•  Canadians (2+ / 0-)
      Recommended by:
      Gwennedd, Dave925

      I live in a tourist destination and meet many Canadians when I'm at the beach. I've never met one I didn't instantly like. They all love it here but would never move here full time and lose their Canadian health care.  They may stay here a month or 4, but they are definitely heading back to their home country's health care, ay!

  •  what a great moment and (2+ / 0-)
    Recommended by:
    Greenfinches, dansmith17

    there is nothing political about it.  her sheer joy is overwhelming.  the sounds of someones voice and its expression in music is transcendent to say the least.  it is clear she has been given a great gift.

  •  One thing I've noticed (2+ / 0-)
    Recommended by:
    Mokurai, dansmith17

    Universal health care schemes vary from country to country:

    - Canadian style (single payer that covers everything)
    - National service (Britain, which provides basic but complete services; people with private insurance get more but nobody gets kicked out)
    - France (the best approach IMO, it would have been the easiest to do in the US as well since the Medicare infrastructure is already in place) a Medicare-for-all system with private gap insurance (if you can afford it) and subsidies to cover the gap (if you can't).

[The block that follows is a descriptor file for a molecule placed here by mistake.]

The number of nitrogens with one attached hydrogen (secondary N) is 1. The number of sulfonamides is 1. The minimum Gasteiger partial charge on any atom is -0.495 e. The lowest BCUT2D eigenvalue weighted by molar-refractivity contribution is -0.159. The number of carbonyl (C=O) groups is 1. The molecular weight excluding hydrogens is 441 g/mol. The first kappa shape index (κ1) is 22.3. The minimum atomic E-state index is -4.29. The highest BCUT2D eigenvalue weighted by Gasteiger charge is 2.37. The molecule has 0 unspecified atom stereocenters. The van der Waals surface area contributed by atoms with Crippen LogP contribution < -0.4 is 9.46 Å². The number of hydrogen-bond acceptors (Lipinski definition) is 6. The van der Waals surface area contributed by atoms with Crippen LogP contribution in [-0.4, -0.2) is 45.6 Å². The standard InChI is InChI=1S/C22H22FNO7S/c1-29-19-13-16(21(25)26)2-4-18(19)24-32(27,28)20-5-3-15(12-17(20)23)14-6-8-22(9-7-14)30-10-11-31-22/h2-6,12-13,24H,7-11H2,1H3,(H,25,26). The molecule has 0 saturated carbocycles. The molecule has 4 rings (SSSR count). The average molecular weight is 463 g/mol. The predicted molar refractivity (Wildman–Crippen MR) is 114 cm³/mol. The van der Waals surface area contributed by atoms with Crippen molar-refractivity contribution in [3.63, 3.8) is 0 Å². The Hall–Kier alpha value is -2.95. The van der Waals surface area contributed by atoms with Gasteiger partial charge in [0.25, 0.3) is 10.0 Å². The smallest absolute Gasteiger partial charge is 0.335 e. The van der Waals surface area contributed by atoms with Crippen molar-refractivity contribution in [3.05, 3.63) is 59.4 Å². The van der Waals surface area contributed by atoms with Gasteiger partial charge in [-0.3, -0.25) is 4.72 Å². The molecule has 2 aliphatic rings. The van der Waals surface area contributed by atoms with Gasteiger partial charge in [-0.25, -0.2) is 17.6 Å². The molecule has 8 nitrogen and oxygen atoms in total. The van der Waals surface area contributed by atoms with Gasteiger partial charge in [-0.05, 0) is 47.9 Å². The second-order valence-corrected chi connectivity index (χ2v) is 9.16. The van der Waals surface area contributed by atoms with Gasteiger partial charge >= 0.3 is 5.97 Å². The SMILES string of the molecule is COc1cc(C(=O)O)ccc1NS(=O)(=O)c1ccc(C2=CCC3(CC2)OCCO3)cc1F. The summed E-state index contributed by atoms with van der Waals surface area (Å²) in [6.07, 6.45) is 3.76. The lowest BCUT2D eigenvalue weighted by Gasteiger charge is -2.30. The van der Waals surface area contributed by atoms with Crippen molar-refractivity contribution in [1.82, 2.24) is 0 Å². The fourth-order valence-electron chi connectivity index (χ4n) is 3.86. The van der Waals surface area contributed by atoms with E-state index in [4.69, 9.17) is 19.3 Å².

- Germany/Switzerland (ACA-like but with more subsidies and more regulation, especially of private insurers, including prescription cost controls).

    Every other developed country does this, and every other developed country gets better results for less money.  For example, procedures don't just cost less in France, there are fewer of them because there are no financial incentives to recommend them.  The ACA does not deal with these distortions and assumes that competing provider networks will push costs down.

    The major reason for the virulent opposition to Obamacare is racism.  No, not against Obama (there's plenty of that, too, that just makes it even more shrill), but against anyone non-white and non-Christian and not having a suitable middle class appearance: these are the "other" that they perceive will wind up in the same hospitals.  Its roots are in segregation in the South, plain and simple.  Nothing has changed in that regard since national health insurance was first proposed by Harry Truman in the 1940s, except that more delicate euphemisms ("takers") are used today.